Deprived of her body and her ability to make her own decisions, Jan seems like a helpless victim, and Bill certainly thinks he has all the power, but Jan realizes that the experimental chemicals give her an uncanny ability to communicate with one of Bill's previous victims, a mutated captive made of amputated limbs and grafted tissue. She and the nameless prisoner plot their revenge against Bill and his complicit assistant, which they eventually accomplish in appropriately bloody fashion. Jan's hysterical laughter, existence as a disembodied head, and yearning for revenge present her as a monster, which is how she sees herself, too, but it's worth noting that Jan's moral compass is never compromised. Bill, the real monster, lacks empathy and see other people as his playthings, but Jan is determined to save Peggy while also punishing Bill. In the last scene of the movie, the mutant carries Peggy to safety while Jan remains in the burning lab with Bill's corpse, content with death and the justice she has wrought. This finale is also in keeping with the women's revenge narrative, although Jan has much more reason than most of her fellow avenging angels for being satisfied with her own death as the conclusion. Unlike the protagonist of Promising Young Woman (2020), for example, Jan is really already dead, and her release is what she herself has wanted all along.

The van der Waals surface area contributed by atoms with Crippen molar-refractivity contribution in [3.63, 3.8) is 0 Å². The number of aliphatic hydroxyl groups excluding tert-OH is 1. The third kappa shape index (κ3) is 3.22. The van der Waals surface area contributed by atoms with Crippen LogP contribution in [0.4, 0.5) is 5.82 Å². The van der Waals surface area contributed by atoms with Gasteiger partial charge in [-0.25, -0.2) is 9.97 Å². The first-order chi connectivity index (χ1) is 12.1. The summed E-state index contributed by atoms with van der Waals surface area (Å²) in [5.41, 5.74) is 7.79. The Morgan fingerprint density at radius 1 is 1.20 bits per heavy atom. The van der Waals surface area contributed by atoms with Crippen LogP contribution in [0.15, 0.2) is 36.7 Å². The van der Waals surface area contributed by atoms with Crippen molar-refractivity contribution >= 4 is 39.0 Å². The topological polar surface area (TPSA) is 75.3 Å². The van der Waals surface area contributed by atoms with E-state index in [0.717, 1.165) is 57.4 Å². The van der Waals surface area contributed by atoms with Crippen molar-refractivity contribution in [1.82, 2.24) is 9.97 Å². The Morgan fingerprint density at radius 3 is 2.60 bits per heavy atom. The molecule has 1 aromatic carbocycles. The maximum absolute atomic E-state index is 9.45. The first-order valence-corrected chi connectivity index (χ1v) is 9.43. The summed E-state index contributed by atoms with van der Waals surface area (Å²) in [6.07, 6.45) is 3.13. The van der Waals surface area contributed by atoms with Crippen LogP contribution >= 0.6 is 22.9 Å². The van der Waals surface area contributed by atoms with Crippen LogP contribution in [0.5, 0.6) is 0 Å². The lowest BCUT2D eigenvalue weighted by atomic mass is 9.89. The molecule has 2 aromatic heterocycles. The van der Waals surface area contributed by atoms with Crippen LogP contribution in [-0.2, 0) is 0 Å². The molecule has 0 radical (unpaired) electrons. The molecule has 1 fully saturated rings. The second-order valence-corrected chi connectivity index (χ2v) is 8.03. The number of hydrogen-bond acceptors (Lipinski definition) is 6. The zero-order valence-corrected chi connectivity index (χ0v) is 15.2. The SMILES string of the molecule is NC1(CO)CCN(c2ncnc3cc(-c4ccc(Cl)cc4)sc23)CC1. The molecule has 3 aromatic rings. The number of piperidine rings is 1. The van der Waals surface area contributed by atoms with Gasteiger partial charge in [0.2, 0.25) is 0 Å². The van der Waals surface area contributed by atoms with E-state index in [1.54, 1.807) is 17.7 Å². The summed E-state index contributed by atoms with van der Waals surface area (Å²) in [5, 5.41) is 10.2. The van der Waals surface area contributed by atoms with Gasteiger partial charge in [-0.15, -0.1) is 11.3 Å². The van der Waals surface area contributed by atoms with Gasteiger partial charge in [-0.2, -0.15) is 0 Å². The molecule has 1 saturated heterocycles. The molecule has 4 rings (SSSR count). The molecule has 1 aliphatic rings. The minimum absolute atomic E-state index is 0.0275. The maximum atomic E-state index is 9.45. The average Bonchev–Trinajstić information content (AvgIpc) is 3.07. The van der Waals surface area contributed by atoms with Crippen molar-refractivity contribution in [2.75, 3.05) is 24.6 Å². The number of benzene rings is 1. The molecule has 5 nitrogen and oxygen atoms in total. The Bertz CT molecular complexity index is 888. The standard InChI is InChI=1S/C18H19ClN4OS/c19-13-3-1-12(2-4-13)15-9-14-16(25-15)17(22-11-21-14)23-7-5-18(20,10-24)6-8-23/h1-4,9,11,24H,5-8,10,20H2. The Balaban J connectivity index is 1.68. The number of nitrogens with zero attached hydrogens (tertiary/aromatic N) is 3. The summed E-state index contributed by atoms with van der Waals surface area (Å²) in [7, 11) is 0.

Bill plans to get a "perfect" body for Jan by killing Peggy.